Multi-room audio today is often a more compelling new-home option previously because it ties directly in the exploding concept of “My Music” amid consumers. The advent of portable music players much like the iPod has enabled music collections to travel virtually anywhere their owners get. Many home buyers would delightful the extension of “My Music” with an entire home. By providing a fairly easy music demonstration, you can encourage home buyers by showing these people how uncomplicated, powerful and fun a multi-room head unit can be.
Simply install an amplified origin input and connect it with an iPod dock and in-wall as well as in-ceiling speakers. Set up a place in the room where the on-wall audio control pad would likely go. You don’t need to setup a live control pad, simply a blank plate covered with a new transparent graphic that shows exactly what a control interface would look similar to. Install this demo in essentially the most public of spots in your home-the kitchen. Allow the home buyer to plug her or his iPod into the dock along with hear the music instantly in the speakers. The demo will show the property buyer how easy it could be to hear “My Music” in the home’s audio system. It could make an immediate “I want that” influence on the home buyer: “Here’s something will make life in this specific house simpler and richer. “
This unique selling approach can be highly affordable. Roughly speaking, some speakers runs $200, an mp3 player dock runs $49, and the amplified in-wall local source goes $125. Add a nominal charge for speaker wire and installing, and you’ve got a slick demo that doesn’t hurt your pocket book.
Find Your Digital Path
Believing technology is vital, as the aforementioned CEA-NAHB analyze found, doesn’t make it uncomplicated. The complexity of choosing along with installing home technology systems and products has become the biggest hurdle for homebuilders, and yes it remains so. Low-voltage integration of electronics products requires specialized skills, especially when dealing with proprietary technology websites, rapidly changing technologies and individual preferences, and the unique coding and configuration models many devices employ. Acquiring these skills-either by partnering which has a local electronic systems contractor (ESC) or hiring your talent-can be expensive and time-consuming. The builder just wants it to get profitable.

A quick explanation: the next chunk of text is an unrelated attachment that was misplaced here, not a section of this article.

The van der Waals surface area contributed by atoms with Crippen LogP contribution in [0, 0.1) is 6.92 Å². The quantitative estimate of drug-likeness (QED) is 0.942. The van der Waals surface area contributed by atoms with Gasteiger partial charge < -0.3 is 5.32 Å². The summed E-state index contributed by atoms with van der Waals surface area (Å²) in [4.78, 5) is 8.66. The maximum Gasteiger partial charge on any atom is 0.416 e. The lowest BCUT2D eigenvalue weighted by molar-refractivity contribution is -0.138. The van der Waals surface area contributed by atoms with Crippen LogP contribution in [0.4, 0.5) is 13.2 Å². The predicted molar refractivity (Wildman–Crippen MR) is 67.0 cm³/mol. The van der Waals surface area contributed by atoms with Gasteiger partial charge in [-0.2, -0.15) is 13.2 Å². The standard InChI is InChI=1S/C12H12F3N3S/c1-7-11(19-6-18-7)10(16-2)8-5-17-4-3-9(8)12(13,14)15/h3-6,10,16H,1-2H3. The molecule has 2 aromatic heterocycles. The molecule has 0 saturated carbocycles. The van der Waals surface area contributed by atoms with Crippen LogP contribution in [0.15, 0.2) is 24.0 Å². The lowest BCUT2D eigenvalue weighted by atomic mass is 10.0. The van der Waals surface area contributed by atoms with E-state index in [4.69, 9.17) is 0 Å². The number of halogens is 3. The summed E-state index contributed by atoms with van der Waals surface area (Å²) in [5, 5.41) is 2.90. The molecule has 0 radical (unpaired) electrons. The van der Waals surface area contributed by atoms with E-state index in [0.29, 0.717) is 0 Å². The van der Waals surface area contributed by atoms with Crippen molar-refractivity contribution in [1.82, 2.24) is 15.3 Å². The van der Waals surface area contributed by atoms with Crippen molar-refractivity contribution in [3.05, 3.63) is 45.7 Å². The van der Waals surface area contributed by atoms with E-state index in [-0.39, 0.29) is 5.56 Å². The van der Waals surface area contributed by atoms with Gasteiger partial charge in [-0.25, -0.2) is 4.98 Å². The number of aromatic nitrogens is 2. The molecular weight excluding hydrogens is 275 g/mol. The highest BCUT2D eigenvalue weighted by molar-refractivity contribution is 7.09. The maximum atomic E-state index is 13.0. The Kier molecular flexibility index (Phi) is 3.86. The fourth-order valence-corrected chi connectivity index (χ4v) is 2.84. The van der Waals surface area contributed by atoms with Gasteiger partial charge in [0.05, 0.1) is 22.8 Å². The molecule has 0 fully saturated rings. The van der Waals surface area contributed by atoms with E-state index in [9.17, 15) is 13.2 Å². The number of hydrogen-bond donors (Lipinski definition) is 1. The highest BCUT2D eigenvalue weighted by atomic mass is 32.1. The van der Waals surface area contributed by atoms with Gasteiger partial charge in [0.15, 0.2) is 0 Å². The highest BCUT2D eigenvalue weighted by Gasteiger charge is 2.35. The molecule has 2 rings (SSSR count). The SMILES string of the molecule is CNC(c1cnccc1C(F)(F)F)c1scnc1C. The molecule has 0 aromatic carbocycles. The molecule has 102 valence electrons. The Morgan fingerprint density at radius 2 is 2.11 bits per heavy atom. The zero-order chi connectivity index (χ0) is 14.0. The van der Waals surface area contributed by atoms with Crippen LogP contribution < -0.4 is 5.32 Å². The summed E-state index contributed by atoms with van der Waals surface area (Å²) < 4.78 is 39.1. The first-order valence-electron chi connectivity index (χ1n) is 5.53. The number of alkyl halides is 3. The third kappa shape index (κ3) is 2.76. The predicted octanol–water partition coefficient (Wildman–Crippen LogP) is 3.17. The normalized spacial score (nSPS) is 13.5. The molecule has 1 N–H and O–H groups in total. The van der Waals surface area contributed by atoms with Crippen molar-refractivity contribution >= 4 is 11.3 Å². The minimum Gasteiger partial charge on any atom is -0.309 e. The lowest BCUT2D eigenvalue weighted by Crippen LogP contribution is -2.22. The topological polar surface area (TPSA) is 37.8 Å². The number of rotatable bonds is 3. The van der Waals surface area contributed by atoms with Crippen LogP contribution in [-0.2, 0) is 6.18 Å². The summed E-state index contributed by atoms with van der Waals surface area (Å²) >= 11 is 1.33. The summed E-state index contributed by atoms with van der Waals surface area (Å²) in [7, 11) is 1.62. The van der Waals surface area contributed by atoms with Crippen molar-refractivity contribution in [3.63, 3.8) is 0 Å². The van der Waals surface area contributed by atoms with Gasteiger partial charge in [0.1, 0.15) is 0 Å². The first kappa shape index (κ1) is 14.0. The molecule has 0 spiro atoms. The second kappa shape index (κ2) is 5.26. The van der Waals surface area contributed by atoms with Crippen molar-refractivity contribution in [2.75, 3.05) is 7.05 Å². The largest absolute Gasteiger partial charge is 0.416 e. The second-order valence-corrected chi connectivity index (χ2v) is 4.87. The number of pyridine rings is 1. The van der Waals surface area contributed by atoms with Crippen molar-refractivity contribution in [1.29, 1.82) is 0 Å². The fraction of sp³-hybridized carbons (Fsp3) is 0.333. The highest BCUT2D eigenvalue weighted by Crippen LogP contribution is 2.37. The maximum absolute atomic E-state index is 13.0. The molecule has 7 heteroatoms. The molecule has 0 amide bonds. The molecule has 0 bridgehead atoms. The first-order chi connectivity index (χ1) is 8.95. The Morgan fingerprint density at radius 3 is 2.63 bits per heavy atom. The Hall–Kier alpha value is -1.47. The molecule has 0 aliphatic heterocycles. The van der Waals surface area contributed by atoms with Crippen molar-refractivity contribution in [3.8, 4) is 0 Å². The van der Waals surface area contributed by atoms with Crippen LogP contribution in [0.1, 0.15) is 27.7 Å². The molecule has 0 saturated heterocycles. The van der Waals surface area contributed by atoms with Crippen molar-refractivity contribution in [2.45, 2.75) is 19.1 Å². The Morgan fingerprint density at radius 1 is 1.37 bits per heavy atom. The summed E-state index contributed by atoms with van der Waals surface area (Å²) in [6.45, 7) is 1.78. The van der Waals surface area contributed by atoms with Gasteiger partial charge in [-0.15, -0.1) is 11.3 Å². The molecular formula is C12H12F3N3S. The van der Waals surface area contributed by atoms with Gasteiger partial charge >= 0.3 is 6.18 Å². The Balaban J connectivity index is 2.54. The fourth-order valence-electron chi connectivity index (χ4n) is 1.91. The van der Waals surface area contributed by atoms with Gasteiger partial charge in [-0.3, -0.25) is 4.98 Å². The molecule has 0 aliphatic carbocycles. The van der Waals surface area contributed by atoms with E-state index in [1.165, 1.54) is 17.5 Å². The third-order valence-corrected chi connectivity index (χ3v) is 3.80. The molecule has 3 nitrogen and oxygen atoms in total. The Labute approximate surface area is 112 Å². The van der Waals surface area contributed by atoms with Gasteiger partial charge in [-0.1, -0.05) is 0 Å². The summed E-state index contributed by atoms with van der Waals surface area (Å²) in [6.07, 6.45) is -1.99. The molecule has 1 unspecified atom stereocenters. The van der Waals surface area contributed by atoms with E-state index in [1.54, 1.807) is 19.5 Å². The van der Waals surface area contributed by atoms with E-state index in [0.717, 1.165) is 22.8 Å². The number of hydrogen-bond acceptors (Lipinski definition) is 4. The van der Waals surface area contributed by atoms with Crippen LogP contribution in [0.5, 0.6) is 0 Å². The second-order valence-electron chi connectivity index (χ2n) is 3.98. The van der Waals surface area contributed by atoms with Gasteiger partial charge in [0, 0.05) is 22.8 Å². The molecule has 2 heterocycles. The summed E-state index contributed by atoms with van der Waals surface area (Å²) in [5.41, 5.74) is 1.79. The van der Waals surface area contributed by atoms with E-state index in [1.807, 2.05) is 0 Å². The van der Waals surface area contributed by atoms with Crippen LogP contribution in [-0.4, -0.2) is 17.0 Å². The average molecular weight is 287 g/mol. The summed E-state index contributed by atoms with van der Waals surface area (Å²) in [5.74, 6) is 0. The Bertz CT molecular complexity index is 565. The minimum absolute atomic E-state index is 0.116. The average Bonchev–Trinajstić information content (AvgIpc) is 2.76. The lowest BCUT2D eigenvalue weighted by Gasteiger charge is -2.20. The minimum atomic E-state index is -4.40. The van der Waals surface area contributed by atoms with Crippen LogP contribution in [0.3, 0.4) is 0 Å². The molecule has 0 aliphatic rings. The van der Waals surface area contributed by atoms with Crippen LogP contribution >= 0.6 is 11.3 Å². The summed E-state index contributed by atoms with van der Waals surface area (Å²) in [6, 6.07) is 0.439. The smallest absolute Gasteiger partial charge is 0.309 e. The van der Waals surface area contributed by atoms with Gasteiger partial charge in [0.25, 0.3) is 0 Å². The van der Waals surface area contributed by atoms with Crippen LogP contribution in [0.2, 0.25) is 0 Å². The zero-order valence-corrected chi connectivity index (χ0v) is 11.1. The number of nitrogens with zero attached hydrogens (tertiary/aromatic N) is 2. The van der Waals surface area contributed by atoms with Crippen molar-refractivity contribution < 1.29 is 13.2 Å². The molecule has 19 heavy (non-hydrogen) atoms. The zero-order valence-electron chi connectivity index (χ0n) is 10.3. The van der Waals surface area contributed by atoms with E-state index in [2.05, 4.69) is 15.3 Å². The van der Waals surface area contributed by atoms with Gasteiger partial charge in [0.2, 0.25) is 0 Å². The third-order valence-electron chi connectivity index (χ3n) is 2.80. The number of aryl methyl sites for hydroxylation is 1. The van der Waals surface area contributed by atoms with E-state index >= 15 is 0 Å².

The current slowdown is giving us all enable you to reconsider, reflect and reboot might know about do and how we undertake it. Right now is the time to the builder to consider this: Which kind of technology offerings do my probable homebuyers want? Once you definitively reply that question, you can make a new, updated strategy from there-before anyone make any investments that may or will not be as focused and efficient as they must be.
Homebuyers in 2009 are a great deal more sophisticated about technology than these folks were even five years ago. Sensible phones, multi-room entertainment systems, networked Computer systems, HDTVs, iPod docks, GPS devices and powerful universal remotes, amid other products and concepts, have changed how homeowners and homebuyers view technological innovation. It’s no longer considered a convenience or possibly a luxury to be “connected. ” It’s now a lifestyle must. It’s something people expect, and something that can and must be profitable for homebuilders.
Identify precisely what homebuyers care most about. Would it be security, entertainment, energy management, benefit? A newly married twenty-something couple is probably going to get additional excited about streaming music from their iPods everywhere in the house, while a five-person family may wish for a dedicated home theater for movie nights and to be able to monitor security cameras from any TV at home. Get a good sense of your respective target demographic’s needs, and check out and build your technology tactic and options from there.